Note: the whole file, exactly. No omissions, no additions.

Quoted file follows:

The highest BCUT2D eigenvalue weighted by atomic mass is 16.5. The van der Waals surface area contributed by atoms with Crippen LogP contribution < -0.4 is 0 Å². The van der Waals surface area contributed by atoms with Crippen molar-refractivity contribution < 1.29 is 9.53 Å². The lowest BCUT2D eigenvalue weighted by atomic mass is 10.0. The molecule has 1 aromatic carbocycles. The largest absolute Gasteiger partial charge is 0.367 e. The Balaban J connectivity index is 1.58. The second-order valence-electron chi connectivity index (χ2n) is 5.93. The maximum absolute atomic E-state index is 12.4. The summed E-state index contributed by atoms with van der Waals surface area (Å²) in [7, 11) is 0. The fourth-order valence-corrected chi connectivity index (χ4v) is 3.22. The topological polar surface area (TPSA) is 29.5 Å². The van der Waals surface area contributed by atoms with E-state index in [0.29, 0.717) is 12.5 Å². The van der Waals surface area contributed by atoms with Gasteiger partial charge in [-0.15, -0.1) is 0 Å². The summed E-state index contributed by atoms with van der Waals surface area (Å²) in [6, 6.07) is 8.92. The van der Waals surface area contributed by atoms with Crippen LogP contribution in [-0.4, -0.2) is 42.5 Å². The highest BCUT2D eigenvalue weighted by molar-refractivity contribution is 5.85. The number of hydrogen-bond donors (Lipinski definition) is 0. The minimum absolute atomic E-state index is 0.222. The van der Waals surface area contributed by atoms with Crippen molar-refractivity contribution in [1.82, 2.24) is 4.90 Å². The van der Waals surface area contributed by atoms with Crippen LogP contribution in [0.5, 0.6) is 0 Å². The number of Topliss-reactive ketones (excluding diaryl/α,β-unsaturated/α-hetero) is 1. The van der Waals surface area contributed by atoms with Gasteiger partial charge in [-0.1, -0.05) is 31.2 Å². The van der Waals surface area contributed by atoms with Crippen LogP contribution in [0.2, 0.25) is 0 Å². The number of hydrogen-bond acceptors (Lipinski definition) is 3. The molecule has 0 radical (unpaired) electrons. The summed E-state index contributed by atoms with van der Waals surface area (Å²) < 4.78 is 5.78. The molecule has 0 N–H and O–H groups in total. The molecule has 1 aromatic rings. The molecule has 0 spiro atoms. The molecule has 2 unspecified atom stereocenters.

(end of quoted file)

The highest BCUT2D eigenvalue weighted by atomic mass is 16.5. The van der Waals surface area contributed by atoms with Crippen LogP contribution < -0.4 is 0 Å². The van der Waals surface area contributed by atoms with Crippen molar-refractivity contribution < 1.29 is 9.53 Å². The lowest BCUT2D eigenvalue weighted by atomic mass is 10.0. The molecule has 1 aromatic carbocycles. The largest absolute Gasteiger partial charge is 0.367 e. The Balaban J connectivity index is 1.58. The second-order valence-electron chi connectivity index (χ2n) is 5.93. The maximum absolute atomic E-state index is 12.4. The summed E-state index contributed by atoms with van der Waals surface area (Å²) in [7, 11) is 0. The fourth-order valence-corrected chi connectivity index (χ4v) is 3.22. The topological polar surface area (TPSA) is 29.5 Å². The van der Waals surface area contributed by atoms with E-state index in [0.29, 0.717) is 12.5 Å². The van der Waals surface area contributed by atoms with Gasteiger partial charge in [-0.15, -0.1) is 0 Å². The summed E-state index contributed by atoms with van der Waals surface area (Å²) in [6, 6.07) is 8.92. The van der Waals surface area contributed by atoms with Crippen LogP contribution in [-0.4, -0.2) is 42.5 Å². The highest BCUT2D eigenvalue weighted by molar-refractivity contribution is 5.85. The number of hydrogen-bond donors (Lipinski definition) is 0. The minimum absolute atomic E-state index is 0.222. The van der Waals surface area contributed by atoms with Crippen molar-refractivity contribution in [1.82, 2.24) is 4.90 Å². The van der Waals surface area contributed by atoms with Crippen LogP contribution in [0.5, 0.6) is 0 Å². The number of Topliss-reactive ketones (excluding diaryl/α,β-unsaturated/α-hetero) is 1. The van der Waals surface area contributed by atoms with Gasteiger partial charge in [-0.1, -0.05) is 31.2 Å². The van der Waals surface area contributed by atoms with Crippen LogP contribution in [0.2, 0.25) is 0 Å². The number of hydrogen-bond acceptors (Lipinski definition) is 3. The molecule has 0 radical (unpaired) electrons. The summed E-state index contributed by atoms with van der Waals surface area (Å²) < 4.78 is 5.78. The molecule has 0 N–H and O–H groups in total. The molecule has 1 aromatic rings. The molecule has 0 spiro atoms. The molecule has 2 unspecified atom stereocenters.